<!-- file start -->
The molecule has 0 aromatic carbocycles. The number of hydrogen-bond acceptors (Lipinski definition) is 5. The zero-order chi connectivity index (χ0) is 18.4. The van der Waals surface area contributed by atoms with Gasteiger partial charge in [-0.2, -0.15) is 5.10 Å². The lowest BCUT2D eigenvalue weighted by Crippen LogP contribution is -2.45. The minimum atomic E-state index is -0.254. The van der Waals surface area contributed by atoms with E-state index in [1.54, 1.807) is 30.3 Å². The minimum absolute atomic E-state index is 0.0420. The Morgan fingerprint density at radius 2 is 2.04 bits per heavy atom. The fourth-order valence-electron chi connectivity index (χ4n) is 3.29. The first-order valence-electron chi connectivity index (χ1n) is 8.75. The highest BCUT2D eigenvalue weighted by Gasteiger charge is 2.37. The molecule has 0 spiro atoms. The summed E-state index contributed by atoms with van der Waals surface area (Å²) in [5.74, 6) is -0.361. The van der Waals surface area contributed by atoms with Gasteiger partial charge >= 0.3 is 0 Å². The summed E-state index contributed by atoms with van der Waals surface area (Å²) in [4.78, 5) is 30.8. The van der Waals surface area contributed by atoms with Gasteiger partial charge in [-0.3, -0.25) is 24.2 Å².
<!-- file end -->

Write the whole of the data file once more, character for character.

The molecule has 0 aromatic carbocycles. The number of hydrogen-bond acceptors (Lipinski definition) is 5. The zero-order chi connectivity index (χ0) is 18.4. The van der Waals surface area contributed by atoms with Gasteiger partial charge in [-0.2, -0.15) is 5.10 Å². The lowest BCUT2D eigenvalue weighted by Crippen LogP contribution is -2.45. The minimum atomic E-state index is -0.254. The van der Waals surface area contributed by atoms with E-state index in [1.54, 1.807) is 30.3 Å². The minimum absolute atomic E-state index is 0.0420. The Morgan fingerprint density at radius 2 is 2.04 bits per heavy atom. The fourth-order valence-electron chi connectivity index (χ4n) is 3.29. The first-order valence-electron chi connectivity index (χ1n) is 8.75. The highest BCUT2D eigenvalue weighted by Gasteiger charge is 2.37. The molecule has 0 spiro atoms. The summed E-state index contributed by atoms with van der Waals surface area (Å²) in [5.74, 6) is -0.361. The van der Waals surface area contributed by atoms with Gasteiger partial charge >= 0.3 is 0 Å². The summed E-state index contributed by atoms with van der Waals surface area (Å²) in [4.78, 5) is 30.8. The van der Waals surface area contributed by atoms with Gasteiger partial charge in [-0.3, -0.25) is 24.2 Å².